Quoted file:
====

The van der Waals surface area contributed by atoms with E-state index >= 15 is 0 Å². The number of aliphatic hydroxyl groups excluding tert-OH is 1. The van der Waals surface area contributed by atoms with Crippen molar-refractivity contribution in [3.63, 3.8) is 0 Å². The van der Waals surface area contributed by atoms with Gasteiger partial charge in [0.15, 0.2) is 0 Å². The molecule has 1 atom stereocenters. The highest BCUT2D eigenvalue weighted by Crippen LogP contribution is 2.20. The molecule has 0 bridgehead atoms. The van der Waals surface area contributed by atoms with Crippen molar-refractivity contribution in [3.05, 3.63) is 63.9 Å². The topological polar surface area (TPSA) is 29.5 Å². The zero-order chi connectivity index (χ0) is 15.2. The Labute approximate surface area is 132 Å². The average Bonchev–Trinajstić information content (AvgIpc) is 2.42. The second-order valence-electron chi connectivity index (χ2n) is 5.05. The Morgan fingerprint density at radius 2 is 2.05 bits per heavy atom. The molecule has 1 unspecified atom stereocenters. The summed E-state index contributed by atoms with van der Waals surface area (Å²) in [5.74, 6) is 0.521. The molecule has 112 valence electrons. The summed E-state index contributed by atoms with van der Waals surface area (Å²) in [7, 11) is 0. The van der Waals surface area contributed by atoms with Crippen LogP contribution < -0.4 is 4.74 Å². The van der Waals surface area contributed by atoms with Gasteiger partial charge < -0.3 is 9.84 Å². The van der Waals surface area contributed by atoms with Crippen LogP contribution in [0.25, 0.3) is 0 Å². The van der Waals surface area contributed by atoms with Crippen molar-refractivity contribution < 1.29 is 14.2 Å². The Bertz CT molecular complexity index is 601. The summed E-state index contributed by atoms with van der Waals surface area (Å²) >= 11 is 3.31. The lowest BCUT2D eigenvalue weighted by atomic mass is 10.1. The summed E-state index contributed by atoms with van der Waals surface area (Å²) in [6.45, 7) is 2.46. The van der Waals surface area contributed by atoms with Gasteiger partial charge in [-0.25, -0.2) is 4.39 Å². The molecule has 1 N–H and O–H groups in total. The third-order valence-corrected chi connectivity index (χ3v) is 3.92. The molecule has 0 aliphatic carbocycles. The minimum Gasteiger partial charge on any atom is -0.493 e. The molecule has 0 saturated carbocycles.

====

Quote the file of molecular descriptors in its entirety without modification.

The van der Waals surface area contributed by atoms with E-state index >= 15 is 0 Å². The number of aliphatic hydroxyl groups excluding tert-OH is 1. The van der Waals surface area contributed by atoms with Crippen molar-refractivity contribution in [3.63, 3.8) is 0 Å². The van der Waals surface area contributed by atoms with Gasteiger partial charge in [0.15, 0.2) is 0 Å². The molecule has 1 atom stereocenters. The highest BCUT2D eigenvalue weighted by Crippen LogP contribution is 2.20. The molecule has 0 bridgehead atoms. The van der Waals surface area contributed by atoms with Crippen molar-refractivity contribution in [3.05, 3.63) is 63.9 Å². The topological polar surface area (TPSA) is 29.5 Å². The zero-order chi connectivity index (χ0) is 15.2. The Labute approximate surface area is 132 Å². The average Bonchev–Trinajstić information content (AvgIpc) is 2.42. The second-order valence-electron chi connectivity index (χ2n) is 5.05. The Morgan fingerprint density at radius 2 is 2.05 bits per heavy atom. The molecule has 1 unspecified atom stereocenters. The summed E-state index contributed by atoms with van der Waals surface area (Å²) in [5.74, 6) is 0.521. The molecule has 112 valence electrons. The summed E-state index contributed by atoms with van der Waals surface area (Å²) in [7, 11) is 0. The van der Waals surface area contributed by atoms with Crippen LogP contribution < -0.4 is 4.74 Å². The van der Waals surface area contributed by atoms with Gasteiger partial charge < -0.3 is 9.84 Å². The van der Waals surface area contributed by atoms with Crippen LogP contribution in [0.25, 0.3) is 0 Å². The van der Waals surface area contributed by atoms with Crippen molar-refractivity contribution < 1.29 is 14.2 Å². The Bertz CT molecular complexity index is 601. The summed E-state index contributed by atoms with van der Waals surface area (Å²) >= 11 is 3.31. The lowest BCUT2D eigenvalue weighted by atomic mass is 10.1. The summed E-state index contributed by atoms with van der Waals surface area (Å²) in [6.45, 7) is 2.46. The van der Waals surface area contributed by atoms with Gasteiger partial charge in [-0.25, -0.2) is 4.39 Å². The molecule has 1 N–H and O–H groups in total. The third-order valence-corrected chi connectivity index (χ3v) is 3.92. The molecule has 0 aliphatic carbocycles. The minimum Gasteiger partial charge on any atom is -0.493 e. The molecule has 0 saturated carbocycles.